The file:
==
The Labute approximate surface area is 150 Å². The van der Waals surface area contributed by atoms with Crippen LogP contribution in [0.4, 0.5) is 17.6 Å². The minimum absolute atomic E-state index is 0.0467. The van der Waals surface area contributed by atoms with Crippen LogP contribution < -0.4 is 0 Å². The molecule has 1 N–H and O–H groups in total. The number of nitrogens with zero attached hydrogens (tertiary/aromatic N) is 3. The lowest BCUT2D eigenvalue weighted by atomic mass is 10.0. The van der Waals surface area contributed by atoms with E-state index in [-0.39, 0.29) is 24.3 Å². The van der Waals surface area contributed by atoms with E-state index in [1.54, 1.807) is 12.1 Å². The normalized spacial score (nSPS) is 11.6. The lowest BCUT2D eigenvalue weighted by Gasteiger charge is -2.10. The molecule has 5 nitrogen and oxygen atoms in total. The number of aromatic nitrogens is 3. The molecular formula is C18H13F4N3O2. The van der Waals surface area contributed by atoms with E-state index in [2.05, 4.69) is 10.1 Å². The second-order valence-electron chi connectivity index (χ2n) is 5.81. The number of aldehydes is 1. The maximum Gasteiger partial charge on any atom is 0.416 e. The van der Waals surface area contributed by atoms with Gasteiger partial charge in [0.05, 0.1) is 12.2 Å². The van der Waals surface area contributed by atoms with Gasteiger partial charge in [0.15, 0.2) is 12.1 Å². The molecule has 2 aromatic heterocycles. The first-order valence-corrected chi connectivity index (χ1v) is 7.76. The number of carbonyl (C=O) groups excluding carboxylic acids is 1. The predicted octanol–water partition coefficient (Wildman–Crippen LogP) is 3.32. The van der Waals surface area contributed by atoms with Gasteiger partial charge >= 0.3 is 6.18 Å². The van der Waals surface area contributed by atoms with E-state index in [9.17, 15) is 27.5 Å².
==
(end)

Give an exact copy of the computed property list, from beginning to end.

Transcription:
The Labute approximate surface area is 150 Å². The van der Waals surface area contributed by atoms with Crippen LogP contribution in [0.4, 0.5) is 17.6 Å². The minimum absolute atomic E-state index is 0.0467. The van der Waals surface area contributed by atoms with Crippen LogP contribution < -0.4 is 0 Å². The molecule has 1 N–H and O–H groups in total. The number of nitrogens with zero attached hydrogens (tertiary/aromatic N) is 3. The lowest BCUT2D eigenvalue weighted by atomic mass is 10.0. The van der Waals surface area contributed by atoms with E-state index in [-0.39, 0.29) is 24.3 Å². The van der Waals surface area contributed by atoms with E-state index in [1.54, 1.807) is 12.1 Å². The normalized spacial score (nSPS) is 11.6. The lowest BCUT2D eigenvalue weighted by Gasteiger charge is -2.10. The molecule has 5 nitrogen and oxygen atoms in total. The number of aromatic nitrogens is 3. The molecular formula is C18H13F4N3O2. The van der Waals surface area contributed by atoms with E-state index in [2.05, 4.69) is 10.1 Å². The second-order valence-electron chi connectivity index (χ2n) is 5.81. The number of aldehydes is 1. The maximum Gasteiger partial charge on any atom is 0.416 e. The van der Waals surface area contributed by atoms with Gasteiger partial charge in [0.05, 0.1) is 12.2 Å². The van der Waals surface area contributed by atoms with Gasteiger partial charge in [0.15, 0.2) is 12.1 Å². The molecule has 2 aromatic heterocycles. The first-order valence-corrected chi connectivity index (χ1v) is 7.76. The number of carbonyl (C=O) groups excluding carboxylic acids is 1. The predicted octanol–water partition coefficient (Wildman–Crippen LogP) is 3.32. The van der Waals surface area contributed by atoms with Gasteiger partial charge >= 0.3 is 6.18 Å². The van der Waals surface area contributed by atoms with E-state index in [9.17, 15) is 27.5 Å².